Bring Back TFS and Git in SSMS
According to this post: https://blogs.technet.microsoft.com/dataplatforminsider/2016/11/21/source-control-in-sql-server-management-studio-ssms/ these features were removed "because they didn't fit in the overall experience" for SSMS. This seems like an incredibly short-sighted decision for your user base. Many SQL developers use SSMS specifically because it is lightweight and does not require the massive baggage and learning curve of the full VS. That doesn't mean we don't need source control or task tracking in our process. Removing functionality that integrates two Microsoft products seems like a massive step backward. The suggestion to "work around" this poor decision by manually editing a definition file comes across as particularly condescending, given SSMS's "intended" use as a lightweight tool. Our team can not adopt a standard that involves "hacking" configuration files.
Jimmy Rüedi commented
since we have more and more SQL server higher than 2017 we get more and more problems using SSMS 17.9.1.
Please bring back at least source control, since we manage all source codes of our stored procs, functions and views for all of our interfaces within TFS since YEARS.
Thanks in advance!!
It seems as if Visual Studio and SSMS are going to be merged into Visual Studio. Too bad. SSMS is better for managing TSQL and the MSSCCI Provider for TFS or GIT is badly needed. Please give us an easy option.
Helmut Schwarzin commented
It may be a better practice to manage database objects with SSDT. But not having the ability to organize and have scripts used for daily processes and/or other purposes easily put under source control is a pain in the A**.
Todd Chittenden commented
SSMS splash screen tells you it is “powered by Visual Studio”. So why can it NOT take advantage of VS standard features?
We need TFS/GIT with SSMS. This feature makes it easier for data migrations in many of the environments that I have provided process improvement solutions.
We need this capability from within SSMS. We don't want to use SSMS and then a different tool to check in changes to scripts.
Lothar Schneck commented
We need TFS back in SSMS.
Jimmy Rüedi commented
This is crucial for us.
We are a small team of application managers supporting somewhat a dozen applications.
We use TFS online to manage our codes and used the workaround which worked until SSMS 17.9.1.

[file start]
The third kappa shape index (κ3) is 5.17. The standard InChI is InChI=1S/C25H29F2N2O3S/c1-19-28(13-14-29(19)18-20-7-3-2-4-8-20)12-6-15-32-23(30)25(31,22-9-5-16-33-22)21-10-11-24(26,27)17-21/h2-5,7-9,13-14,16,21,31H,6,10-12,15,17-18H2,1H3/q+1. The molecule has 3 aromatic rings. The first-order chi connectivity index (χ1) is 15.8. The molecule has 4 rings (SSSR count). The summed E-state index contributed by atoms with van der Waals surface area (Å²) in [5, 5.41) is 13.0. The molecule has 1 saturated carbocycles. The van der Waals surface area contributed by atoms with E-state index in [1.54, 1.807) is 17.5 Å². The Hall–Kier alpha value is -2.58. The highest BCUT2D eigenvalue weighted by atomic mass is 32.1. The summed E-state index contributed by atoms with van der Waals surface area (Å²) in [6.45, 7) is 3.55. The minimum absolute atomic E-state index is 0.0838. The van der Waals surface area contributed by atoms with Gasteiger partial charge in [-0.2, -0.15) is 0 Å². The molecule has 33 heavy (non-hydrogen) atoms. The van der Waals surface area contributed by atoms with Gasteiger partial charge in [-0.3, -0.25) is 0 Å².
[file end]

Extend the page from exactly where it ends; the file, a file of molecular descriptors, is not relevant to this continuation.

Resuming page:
We would love a proper integration of source control in Git and TFS.
Anant Vakharia commented
Such a poor decision by Microsoft.
We need TFS back in SSMS.
I really do not understand why to not integrate two MS PRODUCTS as SSMS and TFS? Is SSMS a dead tool and should I stop to use it once a lot of features that users like to have has been removed because somebody decides to? SSDT is not friendly to use and has a lot of bugs like to not understand encryption keys and others small flaws. SSMS used to be a safe and reliable tool but not anymore. Maybe the explanation is that somebody in MS has a parent in RedGate or other company that offers tools that must have in SSMS.... SSMS TEAM DOES NOT CARE FOR ITS USERS!!!
Darek Spiewak commented
Ha! What a bummer... I've been using SSMS 17.x and was so happy about the integration with Git. Yesterday I installed the newest "shiny"(?) version, 18.4, only to find out that there was no Team Explorer in there :((( What a disappointment! How could it be that such an important feature has been removed? This decision is utterly incomprehensible. Can this, please, be restored?
Totally agree. it is so poor decision :(
As of Jan,2020 - SSMS 18.4 does not have option to show TFS as a source control plug-in. By changing file - C:\Program Files (x86)\Microsoft SQL Server Management Studio 18\Common7\IDE ssms.pkgundef , I am able to get Tools -> Options -> Source Control in SSMS 18.4 But it doesn't show TFS or Git as options. I have VS 2017 Professional installed on my machine. There aren't any packages related to TFS entries in ssms.pkgundef file.
Get Source control integration back to SSMS 18.x.
I've removed SSMS 2019 and downgraded back to 2017. The 'overall experience' without source control in SSMS don't fit me.
Gerald Britton commented
Expose the functionality in the Visual Studio 2017 shell (upon which SSMS v18 is built, IIUC) for git integration, including cloning, commits, history, branches, merging etc, etc.
Schlosser, Ken R commented
To make matters even worse, you can't script out objects in SSMS 17 when you are connected to a SQL2019 database. So using the older version of SSMS so you can use source control won't work going forward. Please get TFS/GIT enabled in SSMS 18!!
Like the others, source control is even more important in SSMS 18+
It's November 18, 2019, and the SSMS dev team at Microsoft have yet to enable TFS and GIT in SSMS 18 (currently 18.4). Please put this on the front burner. SQL 2019 just went RTM on Nov 3rd, and I have authority to upgrade, once SSMS supports source control by way of TFS or GIT.
Angela Kim commented
Ditto on all of the previous comments.
When the push is even greater to move to DevOps and to automate deployments, why would Microsoft remove an integration with source control.
This capability is necessary from SSMS, our db developers do not need the power of VS.
I echo the sentiments. It is astounding that Microsoft would tell its customers that SSMS can no be used for database development. That is exactly the message, since no one in their right mind would think of publishing a dev tool without source control integration.
I use and love the VS db project. But it is too heavyweight to be used everywhere, and SSMS still has traction.
Microsoft, do better!